Mike Tyson made a career of knocking opponents out in the boxing ring. Now, the former heavyweight champion is keen to score a KO in court in a case involving alleged trademark infringement and Tyson-branded merchandise.
One of the most famous boxers of all-time, Tyson this month sued a Las Vegas-based company doing business as “The Boxing Hall of Fame Inc.” (BHF) and its reported proprietor Steven Lott in federal court in Nevada.
The suit alleges that BHF created apparel, such as T-shirts, that bear Tyson’s trademark-protected name and likeness, including use of the former fighter’s popular nickname, “Iron Mike.” As evidence, the legal filing lists seven shirts BHF had for sale on Amazon.com.
Furthermore, Tyson’s legal team alleges that BHF entered into agreements with other online vendors to sell Tyson-branded merchandise by purporting the swag was officially licensed. In fact, Tyson had never authorized such use of his name and trademarks, the suit states. The other online vendors include Macy’s, Urban Outfitters and American Classics Apparel.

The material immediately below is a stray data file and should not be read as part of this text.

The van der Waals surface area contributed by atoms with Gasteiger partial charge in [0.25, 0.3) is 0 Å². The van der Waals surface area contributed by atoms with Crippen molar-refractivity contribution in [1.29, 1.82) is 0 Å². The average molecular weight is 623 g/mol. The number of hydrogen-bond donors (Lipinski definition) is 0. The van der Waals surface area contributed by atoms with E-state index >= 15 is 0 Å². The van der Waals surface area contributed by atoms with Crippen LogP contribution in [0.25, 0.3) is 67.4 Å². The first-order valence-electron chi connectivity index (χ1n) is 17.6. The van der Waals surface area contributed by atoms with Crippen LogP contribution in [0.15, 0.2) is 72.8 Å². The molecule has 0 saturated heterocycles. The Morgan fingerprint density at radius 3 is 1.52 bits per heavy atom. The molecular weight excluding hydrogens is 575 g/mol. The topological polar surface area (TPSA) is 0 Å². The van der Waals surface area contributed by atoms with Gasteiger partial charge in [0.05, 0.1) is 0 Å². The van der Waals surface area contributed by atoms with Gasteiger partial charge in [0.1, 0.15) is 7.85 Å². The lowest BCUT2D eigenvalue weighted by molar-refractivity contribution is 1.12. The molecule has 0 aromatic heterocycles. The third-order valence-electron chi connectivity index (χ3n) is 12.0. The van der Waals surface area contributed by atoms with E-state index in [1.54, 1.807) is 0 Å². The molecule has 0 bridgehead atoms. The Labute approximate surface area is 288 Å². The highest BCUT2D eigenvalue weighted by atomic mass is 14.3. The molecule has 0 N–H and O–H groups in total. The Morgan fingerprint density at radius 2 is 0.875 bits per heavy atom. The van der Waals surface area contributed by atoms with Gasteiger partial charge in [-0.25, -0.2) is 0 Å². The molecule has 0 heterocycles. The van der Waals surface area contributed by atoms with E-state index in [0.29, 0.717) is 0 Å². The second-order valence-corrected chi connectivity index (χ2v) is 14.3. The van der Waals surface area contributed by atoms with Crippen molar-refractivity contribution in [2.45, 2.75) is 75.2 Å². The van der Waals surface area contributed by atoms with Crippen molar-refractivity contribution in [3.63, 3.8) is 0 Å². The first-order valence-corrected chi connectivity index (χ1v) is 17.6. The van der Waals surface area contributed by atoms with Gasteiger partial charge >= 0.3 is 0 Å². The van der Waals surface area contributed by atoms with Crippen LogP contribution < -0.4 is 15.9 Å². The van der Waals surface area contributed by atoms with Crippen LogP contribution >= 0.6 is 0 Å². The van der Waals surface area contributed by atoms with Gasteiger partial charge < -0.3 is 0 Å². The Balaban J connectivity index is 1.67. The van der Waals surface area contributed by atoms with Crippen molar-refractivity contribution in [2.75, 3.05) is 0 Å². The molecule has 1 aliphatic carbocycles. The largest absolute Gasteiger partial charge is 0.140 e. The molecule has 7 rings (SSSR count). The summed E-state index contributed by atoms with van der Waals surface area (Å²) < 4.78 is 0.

Additionally, BHF is accused of engaging in negotiations with other vendors to use Tyson’s name, likeness and trademarks on products beyond apparel, including energy bars, energy drinks, health-related items, and gaming products.
“Defendant Lott directed and/or authorized the infringing use of Mr. Tyson’s marks by Defendant BHF,” the lawsuit states.
Tyson’s attorneys say that BHF persisted in its unauthorized use of their client’s name and likeness even after being warned to stop. “Defendants’ failure to comply with Mr. Tyson’s demand to cease and desist from their activities demonstrates that their continued infringement is willful and/or willfully blind and in bad faith,” the lawsuit says.
Tyson is asking the court to impose a range of penalties on BHF and Lott. The suit asks for an injunction on BHF’s selling of alleged offending merchandise, calls for monetary damages to be awarded to Tyson, asks that BHF merchandise be destroyed, and requests that BHF pay attorney fees, among other demands.